Of particular concern to the ACB is “gene-drive” technology that aims to spread genetically engineered traits through an entire population of plants or animals. “The AU report endorsing gene-drive applied research and potential deployment for malaria eradication has emerged in the absence of any agreed international governance standards for the release of the mosquitoes into the environment,” the ACB said in its statement.
“The AU has also been deaf to any form of civil society concerns or debate, despite the fact that this technology cannot be recalled once it is deployed,” the ACB said.
Delphine Thizy, Target Malaria stakeholder engagement manager, said a Burkinabè research institution involved in the Burkina Faso study had completed all the necessary risk assessments and public consultations as per national regulations.
She said while the ultimate aim was to use gene drive technology to release mosquitoes that could contribute to the elimination off malaria, the initial phase – expected to being within the next few months – was intended to better understand both how the sterile male mosquitoes behaved, and the regulatory framework within which the future rollout would operate. She said the project carried minimal risk due to the mosquities being sterile, and the fact that the percentage of female mosquitoes inadvertently released would only be 0.5%.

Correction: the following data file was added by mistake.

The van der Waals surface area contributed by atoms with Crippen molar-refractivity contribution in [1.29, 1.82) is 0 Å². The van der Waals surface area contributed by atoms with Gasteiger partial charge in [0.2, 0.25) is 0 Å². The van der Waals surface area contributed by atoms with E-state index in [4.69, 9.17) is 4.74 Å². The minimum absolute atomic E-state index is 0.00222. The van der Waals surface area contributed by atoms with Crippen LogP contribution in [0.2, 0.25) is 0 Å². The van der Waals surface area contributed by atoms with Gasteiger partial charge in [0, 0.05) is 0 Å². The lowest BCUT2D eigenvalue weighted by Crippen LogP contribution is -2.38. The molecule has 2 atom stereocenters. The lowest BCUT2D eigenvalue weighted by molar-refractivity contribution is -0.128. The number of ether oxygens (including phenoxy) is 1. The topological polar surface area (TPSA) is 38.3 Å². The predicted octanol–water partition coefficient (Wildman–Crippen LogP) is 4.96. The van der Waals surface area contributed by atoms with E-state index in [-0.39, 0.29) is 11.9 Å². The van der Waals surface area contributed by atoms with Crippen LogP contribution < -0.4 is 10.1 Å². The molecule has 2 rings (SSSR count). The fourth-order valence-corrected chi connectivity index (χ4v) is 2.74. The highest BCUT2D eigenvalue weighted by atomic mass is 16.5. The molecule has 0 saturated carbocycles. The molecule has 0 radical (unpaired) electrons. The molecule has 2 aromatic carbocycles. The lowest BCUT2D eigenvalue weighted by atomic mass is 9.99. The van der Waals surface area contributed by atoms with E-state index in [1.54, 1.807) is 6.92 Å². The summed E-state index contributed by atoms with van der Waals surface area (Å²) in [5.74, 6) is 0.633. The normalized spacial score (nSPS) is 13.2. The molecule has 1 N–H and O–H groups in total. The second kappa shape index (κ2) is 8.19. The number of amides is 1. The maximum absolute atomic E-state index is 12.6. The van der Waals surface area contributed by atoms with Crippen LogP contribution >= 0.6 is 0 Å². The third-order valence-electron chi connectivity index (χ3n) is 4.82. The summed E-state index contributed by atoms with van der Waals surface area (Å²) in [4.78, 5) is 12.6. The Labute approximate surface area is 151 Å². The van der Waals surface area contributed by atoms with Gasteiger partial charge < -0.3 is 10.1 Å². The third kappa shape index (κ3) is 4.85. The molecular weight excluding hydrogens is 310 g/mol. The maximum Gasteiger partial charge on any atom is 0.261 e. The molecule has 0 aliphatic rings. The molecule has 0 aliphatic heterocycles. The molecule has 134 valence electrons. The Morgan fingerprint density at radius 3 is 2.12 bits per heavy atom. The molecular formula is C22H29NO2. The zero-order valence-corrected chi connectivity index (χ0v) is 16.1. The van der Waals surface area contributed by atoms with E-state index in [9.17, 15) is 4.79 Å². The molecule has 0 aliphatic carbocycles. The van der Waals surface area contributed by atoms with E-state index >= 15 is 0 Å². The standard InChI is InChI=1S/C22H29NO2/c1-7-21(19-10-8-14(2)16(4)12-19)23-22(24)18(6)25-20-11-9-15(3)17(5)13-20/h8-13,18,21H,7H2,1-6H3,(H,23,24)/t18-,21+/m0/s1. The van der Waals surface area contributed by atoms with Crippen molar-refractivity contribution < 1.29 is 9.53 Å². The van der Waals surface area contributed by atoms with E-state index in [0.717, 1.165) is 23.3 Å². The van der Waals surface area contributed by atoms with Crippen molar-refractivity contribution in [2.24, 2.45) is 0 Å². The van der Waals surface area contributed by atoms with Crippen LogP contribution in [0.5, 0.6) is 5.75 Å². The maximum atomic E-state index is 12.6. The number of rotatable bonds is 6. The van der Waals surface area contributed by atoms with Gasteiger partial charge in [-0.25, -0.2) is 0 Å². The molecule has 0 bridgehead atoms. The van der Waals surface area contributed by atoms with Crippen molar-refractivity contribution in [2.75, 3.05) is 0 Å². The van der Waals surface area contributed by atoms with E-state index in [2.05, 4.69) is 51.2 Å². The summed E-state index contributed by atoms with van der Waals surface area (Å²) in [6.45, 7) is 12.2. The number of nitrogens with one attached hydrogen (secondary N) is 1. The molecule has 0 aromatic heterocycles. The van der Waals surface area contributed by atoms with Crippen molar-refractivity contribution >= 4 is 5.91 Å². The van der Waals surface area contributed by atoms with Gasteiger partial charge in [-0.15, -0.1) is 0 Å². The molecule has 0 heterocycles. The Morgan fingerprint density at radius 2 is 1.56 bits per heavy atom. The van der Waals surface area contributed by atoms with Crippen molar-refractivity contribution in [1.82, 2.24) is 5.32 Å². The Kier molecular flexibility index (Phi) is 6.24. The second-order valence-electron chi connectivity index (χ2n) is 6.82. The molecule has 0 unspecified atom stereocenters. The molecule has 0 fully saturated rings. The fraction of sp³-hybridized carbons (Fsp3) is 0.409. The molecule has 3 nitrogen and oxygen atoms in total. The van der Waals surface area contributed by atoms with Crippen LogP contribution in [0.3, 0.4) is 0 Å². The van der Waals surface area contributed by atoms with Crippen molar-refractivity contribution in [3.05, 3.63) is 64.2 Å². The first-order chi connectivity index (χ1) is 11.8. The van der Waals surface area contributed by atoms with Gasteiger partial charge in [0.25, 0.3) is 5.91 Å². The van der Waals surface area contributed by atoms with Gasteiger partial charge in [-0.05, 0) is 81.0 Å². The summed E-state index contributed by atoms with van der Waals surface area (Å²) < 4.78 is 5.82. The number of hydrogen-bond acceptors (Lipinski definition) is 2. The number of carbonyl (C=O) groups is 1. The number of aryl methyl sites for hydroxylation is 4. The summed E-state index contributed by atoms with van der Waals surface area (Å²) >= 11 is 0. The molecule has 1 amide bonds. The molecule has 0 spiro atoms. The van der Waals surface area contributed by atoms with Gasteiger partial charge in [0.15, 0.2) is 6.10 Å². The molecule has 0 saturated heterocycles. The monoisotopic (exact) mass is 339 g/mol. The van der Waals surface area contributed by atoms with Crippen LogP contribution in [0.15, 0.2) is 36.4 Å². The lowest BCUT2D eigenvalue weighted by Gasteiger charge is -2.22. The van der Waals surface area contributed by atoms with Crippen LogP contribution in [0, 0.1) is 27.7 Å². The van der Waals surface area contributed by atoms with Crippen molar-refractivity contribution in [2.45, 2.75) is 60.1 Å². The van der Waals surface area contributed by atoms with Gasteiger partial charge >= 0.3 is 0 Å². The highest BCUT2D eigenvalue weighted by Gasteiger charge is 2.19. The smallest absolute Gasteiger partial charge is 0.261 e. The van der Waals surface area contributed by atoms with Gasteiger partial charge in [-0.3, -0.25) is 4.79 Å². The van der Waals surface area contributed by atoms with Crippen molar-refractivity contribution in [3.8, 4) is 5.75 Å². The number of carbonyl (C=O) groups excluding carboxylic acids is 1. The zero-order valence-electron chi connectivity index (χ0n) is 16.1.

Thizy said the male mosquitoes “are sterile and genetically edited to be so through a similar technique as to what will be done for subsequent (project) phases – but this time resulting in full sterility”.
She said scientists were only targeting three closely related species out of around 800 known species of mosquito in Africa. “We have started a study in Ghana to look in more detail at their ecological role,” she said, adding that each programme phase would have its own risk assessment.